My personal reaction to your list:

  • laryngitis — I think that means a sore throat.
  • laryngoscopy — I've never seen this word, but from "-scopy" I suppose it's a throat examination.
  • pulmonary — I think that's something to do with the heart.
  • pulmonologist — A specialist in "pulmonary", I suppose. But if those two words weren't adjacent in your list I might miss the connection.
  • apnea — Vaguely sounds scary. A hole in the heart?
  • tracheostomy — That might be the dramatic trick where they push a ball-point pen into the throat for emergency breathing, but I'm not confident.

All the others give the strong feeling of being medical terms — I know they are not plants for example — and yet I can't define them at all.

That's despite the fact that I also speak Spanish well, and some French, and I enjoy recognizing the many Latin roots among these languages, and I enjoy reading about word etymologies (I'm just trying to clarify I'm not a moron!); apparently that is not enough for these words.


So "no" is the answer to your question!

Someone without medical training will understand more words on that list if someone in their life has experienced the conditions, or maybe if they watch medical dramas on TV. But I wouldn't be surprised to meet a native English speaker who could define nothing on your list.

For what it's worth, the spell checker in my Firefox browser recognizes only "rhinitis", "laryngitis", "pulmonary", and "rhinoplasty", and is confused by all the others.

"Laryngitis" is the only one I feel I should know. I've heard it enough times. The others feel like jargon used only by doctors.

I recently read a UK news article about doctors being urged to use "plain English" terms instead, precisely because the medical terms can be so unfamiliar and scary to patients:
https://www.bbc.com/news/health-45394620

That article tells me that "pulmonary" means lung, not heart. I also checked the others and it turns out that "apnea" means "not breathing", and "laryngitis" means a problem with the voice, not precisely "sore throat", from "larynx" meaning voice box. You see? I haven't a clue.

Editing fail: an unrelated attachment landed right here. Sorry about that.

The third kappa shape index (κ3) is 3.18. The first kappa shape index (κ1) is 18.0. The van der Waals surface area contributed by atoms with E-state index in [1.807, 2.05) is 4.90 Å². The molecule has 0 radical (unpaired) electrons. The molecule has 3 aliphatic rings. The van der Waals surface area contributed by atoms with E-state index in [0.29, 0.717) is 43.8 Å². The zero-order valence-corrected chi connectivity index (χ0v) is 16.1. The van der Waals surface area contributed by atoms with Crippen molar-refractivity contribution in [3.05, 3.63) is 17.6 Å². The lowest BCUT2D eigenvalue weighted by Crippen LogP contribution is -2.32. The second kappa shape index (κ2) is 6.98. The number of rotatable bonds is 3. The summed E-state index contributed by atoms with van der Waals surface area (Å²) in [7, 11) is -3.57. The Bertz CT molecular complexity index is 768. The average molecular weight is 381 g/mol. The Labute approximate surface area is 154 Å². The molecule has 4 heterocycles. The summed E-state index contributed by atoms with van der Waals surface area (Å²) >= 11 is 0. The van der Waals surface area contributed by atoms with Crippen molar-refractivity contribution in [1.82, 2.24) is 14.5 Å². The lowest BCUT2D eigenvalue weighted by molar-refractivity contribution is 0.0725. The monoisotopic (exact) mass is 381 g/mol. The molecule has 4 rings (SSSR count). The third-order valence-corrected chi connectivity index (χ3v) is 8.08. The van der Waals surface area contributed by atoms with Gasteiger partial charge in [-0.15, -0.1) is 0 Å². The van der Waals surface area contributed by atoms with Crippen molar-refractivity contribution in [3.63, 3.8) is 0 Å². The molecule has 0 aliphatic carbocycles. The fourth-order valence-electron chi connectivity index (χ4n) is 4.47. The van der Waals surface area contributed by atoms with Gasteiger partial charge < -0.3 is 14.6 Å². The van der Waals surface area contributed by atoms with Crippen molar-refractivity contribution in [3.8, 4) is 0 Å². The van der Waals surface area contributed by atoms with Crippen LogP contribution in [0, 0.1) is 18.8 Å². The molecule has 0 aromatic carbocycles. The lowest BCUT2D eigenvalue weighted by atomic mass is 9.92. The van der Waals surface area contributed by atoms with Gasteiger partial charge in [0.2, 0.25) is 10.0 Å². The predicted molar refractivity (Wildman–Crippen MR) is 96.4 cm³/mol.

1
source | link

My personal reaction to your list:

  • laryngitis — I think that means a sore throat.
  • laryngoscopy — I've never seen this word, but "-scopy" implies it's a throat examination.
  • pulmonary — I think that's something to do with the heart.
  • pulmonologist — A specialist in "pulmonary", I suppose. But if those two words weren't adjacent in your list I might miss the connection.
  • apnea — Vaguely sounds scary. A hole in the heart?
  • tracheostomy — That might be the trick where they push a ball-point pen into the throat for emergency breathing, but I'm not confident.

All the others give the strong feeling of being medical terms — I know they are not plants for example — and yet I can't define them at all.

That's despite the fact that I also speak Spanish well, and some French, and I enjoy recognizing the many Latin roots among these languages, and I enjoy reading about word etymologies (I'm just trying to clarify I'm not a moron!); apparently that is not enough for these words.


So "no" is the answer to your question!

Someone without medical training will understand more words on that list if someone in their life has experienced the conditions, or maybe if they watch medical dramas on TV. But I wouldn't be surprised to meet a native English speaker who was confident about nothing on your list.

For what it's worth, the spell checker in my Firefox browser recognizes only "rhinitis", "laryngitis", "pulmonary", and "rhinoplasty", and is confused by all the others.

"Laryngitis" is the only one I strongly feel I should know. The others feel like jargon used only by doctors.

I recently read a UK news article about doctors being urged to use "plain English" terms instead, precisely because the medical terms can be so unfamiliar and scary to patients:
https://www.bbc.com/news/health-45394620

That article tells me that "pulmonary" means lung, not heart. I also checked the others and it turns out that "apnea" means "not breathing". You see? I'm clueless.